How Good Are You at Evaluating People? Part Two

In Part One, of this series, you were asked to circle your favorite selection method and estimate its effectiveness. The following chart illustrates the average effectiveness of each selection method using actual research evidence gathered from controlled studies.

Method

%

Accuracy

%

Chance

1. Handwriting Analysis

None

100

2. Age

None

100

3. Amount of Education

None

100

1. Self Assessment

3

97

2. Projective Tests

3

97

3. Traditional Interviews

4

96

4. Grade Point Averages

4

96

5. Expert Recommendations

4

96

6. Personality Tests

4

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96

7. Motivation

4

96

1. Reference Check

6

94

2. Biographical Data

9

91

3. Situational Interviews

9

91

4. Behavioral Event Interviews

10

90

1. Mental Ability Tests

25

75

2. Content Valid Simulations

64

36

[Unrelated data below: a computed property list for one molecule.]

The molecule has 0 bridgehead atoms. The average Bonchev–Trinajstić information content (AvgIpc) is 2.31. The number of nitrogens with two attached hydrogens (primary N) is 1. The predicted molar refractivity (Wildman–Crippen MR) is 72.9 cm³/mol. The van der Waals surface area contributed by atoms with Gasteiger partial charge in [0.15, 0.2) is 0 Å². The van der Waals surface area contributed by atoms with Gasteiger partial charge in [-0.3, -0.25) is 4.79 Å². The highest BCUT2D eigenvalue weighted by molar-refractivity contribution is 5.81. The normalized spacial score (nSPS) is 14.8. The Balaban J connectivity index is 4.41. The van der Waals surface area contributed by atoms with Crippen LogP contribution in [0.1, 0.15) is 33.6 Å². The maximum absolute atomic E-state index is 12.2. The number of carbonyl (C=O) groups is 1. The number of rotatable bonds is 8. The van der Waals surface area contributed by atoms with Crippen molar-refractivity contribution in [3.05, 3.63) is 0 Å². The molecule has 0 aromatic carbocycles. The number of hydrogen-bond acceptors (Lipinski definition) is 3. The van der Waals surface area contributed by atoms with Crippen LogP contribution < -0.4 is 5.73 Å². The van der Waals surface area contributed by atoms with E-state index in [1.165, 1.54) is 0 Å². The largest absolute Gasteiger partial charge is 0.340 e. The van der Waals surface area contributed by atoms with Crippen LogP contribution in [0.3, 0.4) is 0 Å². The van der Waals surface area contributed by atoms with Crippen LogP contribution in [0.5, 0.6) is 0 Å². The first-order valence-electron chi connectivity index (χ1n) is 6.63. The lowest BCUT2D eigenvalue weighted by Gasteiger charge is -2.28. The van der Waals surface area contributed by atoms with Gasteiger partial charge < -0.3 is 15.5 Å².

*Adapted from a meta-analysis conducted by Hunter and Hunter, Psychological Bulletin, Vol. 96, 1984. Percentages have been rounded. ?% Chance? refers to the unexplained variance. You don?t have to have a Ph.D. to guess why most of these figures are so low. For example, among the first three methods, you would have to make a giant leap of faith to believe that handwriting, age, or amount of education could be directly related to job performance. In fact, two of the most incompetent managers I?ve ever known were among the most educated ? one was an attorney and the other had a Ph.D. in business. This is not to say that good managers are not intelligent or well educated, but it does say that having intelligence or education does not necessarily lead to being a good manager. The next seven selection methods provide slightly more job-related data. As you can see, self-assessment, projective tests, and traditional interviews are all self-presentations of how the person would like to be seen. They are easy to fake and provide little job data. Grade point averages tend to predict future grade point averages ? useful for admission to grad school, but not for job performance (unless the person has a history of failing grades). Expert recommendations, personality tests, motivation tests provide about the same percentage of usable data. One would expect these methods to be better predictors, but I believe the low research findings are caused by experts who tend to evaluate a very narrow band of technical knowledge, and because most personality and motivation tests are too generalized to be really useful. The four methods beginning with reference checks and ending with behavioral event interviews show an increase in useful data ? not great, but several times more accurate than the first 10 methods. If you look closely, these methods require more rigor, some training, are more focused on the elements of the job, and are harder to fake. Still, as good as they seem, they leave about 90% of job skill data to chance. The last two methods are the most powerful job-skill predictors. However, if you look at mental alertness tests through a demographic filter, they have a long history of adverse impact. Is this a problem? Not if you have done your homework. Like education, high performers tend to be more intelligent, but the opposite is not always true. The government does not require that you hire less intelligent people, but it does require you to show that the intelligence level required to pass your test is equivalent to the level required for the job. That is good for both applicants and the organization. (Imagine having an office full of Einstein?s whose only job is filing papers). Simulations are the most accurate job predictors. They are widely used to qualify and train aircraft pilots, tank crews, ship crews, transport navigators, military specialists, and a host of other occupations ? including some jobs. Simulations are particularly good for sales, management, customer service, team member, planning positions, and analytical jobs where specialized skills are associated with high job performance. So, where do you go from here? I?d suggest you leave the ineffective methods in the trash. I believe the only reason why they are not challenged more often is because the legal profession is not run like a business. Law offices and courts have simple organizational structures that place heavy emphasis on technical knowledge ? lawyers, a few paralegal assistants, and a support staff. But, just because the legal system is a poor example of ?the selection police? it does not mean your organization skips the consequences of poor selection. You get ?billed for your mistakes? everyday in turnover, low productivity, and wasted training dollars. You have seen the warning on TV, ?Do not attempt this at home!? You should not attempt to tackle the selection problem by yourself any more than you would attempt to remove your own appendix. Hire a professional. Choose someone who is an Industrial Psychologist with experience in selection and assessment. Verify that they are a member of the Society of Industrial and Organizational Psychologists. This person should be able to reduce your different job titles into a much smaller, manageable number of job families, to study each family to identify the critical measurable competencies, validate selection tools, and train you how to use them effectively. Expect to spend in the range of $15k to $25K for each job analysis and selection system ? less than the cost to place a prominent ad in one national newspaper. If you are on a tight budget, you don?t have to do all jobs at once, but there are economies of scale that come from doing several job analyses at the same time. Of course, you can just keep doing the same thing, enjoying the same turnover, and experiencing the same mixed productivity. Selection errors tend to be seen as the cost of doing business and probably don?t show up on any single department budget. On the other hand, you could think of a valid and reliable selection system as the difference between an arranged marriage where your partner is chosen for you, or a marriage where you have considerable say in the selection process. The choice and consequences are yours to enjoy.